WTI crude is opening a bit softer but still trading near its current centre of gravity around $40.00 per barrel.

However, oil remains at a sensitive point ahead of the August return of some OPEC+ production and signs that US shut-ins production is also rebounding.

All the while, Covid-19 continues to remain the most significant demand constraint on the planet as the tracking data breached 18 million worldwide as we enter a new phase of the virus where case and death counts rise exponentially.

Indeed, it speaks fear fast and loud, just how quickly this virus is spreading around the world.

Adding to matters is that the US consumer market is entering the last few weeks of peak driving season and with mobility tracking data flatlining so unless there is a significant drop in the Covid-19 case count curve that is sufficient enough to reduce consumer fear of the virus and shift mobility data higher, demand might not get much better from here on in.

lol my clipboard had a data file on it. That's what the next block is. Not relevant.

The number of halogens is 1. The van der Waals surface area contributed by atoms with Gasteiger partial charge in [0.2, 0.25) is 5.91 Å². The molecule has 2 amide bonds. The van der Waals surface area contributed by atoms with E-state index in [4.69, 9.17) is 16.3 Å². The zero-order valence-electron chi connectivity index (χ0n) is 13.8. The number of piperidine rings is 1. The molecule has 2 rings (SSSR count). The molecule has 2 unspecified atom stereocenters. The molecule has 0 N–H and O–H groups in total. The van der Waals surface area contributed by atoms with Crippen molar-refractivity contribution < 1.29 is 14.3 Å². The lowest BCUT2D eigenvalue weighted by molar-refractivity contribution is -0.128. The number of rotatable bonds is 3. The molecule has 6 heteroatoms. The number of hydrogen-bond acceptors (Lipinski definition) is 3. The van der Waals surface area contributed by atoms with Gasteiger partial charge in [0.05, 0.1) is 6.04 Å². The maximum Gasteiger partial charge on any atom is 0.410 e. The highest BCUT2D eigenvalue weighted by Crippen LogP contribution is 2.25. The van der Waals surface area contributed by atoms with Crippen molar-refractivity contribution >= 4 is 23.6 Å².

Tropical Storm Isaias scraped by the Florida coast. Still, due to its north to northwest trajectory, it could pose a threat to the densely populated US eastern seaboard, which could provide a higher degree of demand devastation to the current view.

The balance between positive longer-term sentiment and near-term negatives (increasing coronavirus infections, rising OPEC+ and US onshore production) has kept oil in a relatively tight range in recent weeks and on an upward trend for three consecutive months.

Still, I think positive sentiment could be tested in August as growing near-term pressure on the supply side becomes harder to ignore.

Oil bulls are hoping for a super hot August in the Middle East so that some of the builds in OPEC production can be sopped up to power A/C facilities.

Oil markets analysis and insights from Stephen Innes, Chief Global Market Strategist at AxiCorp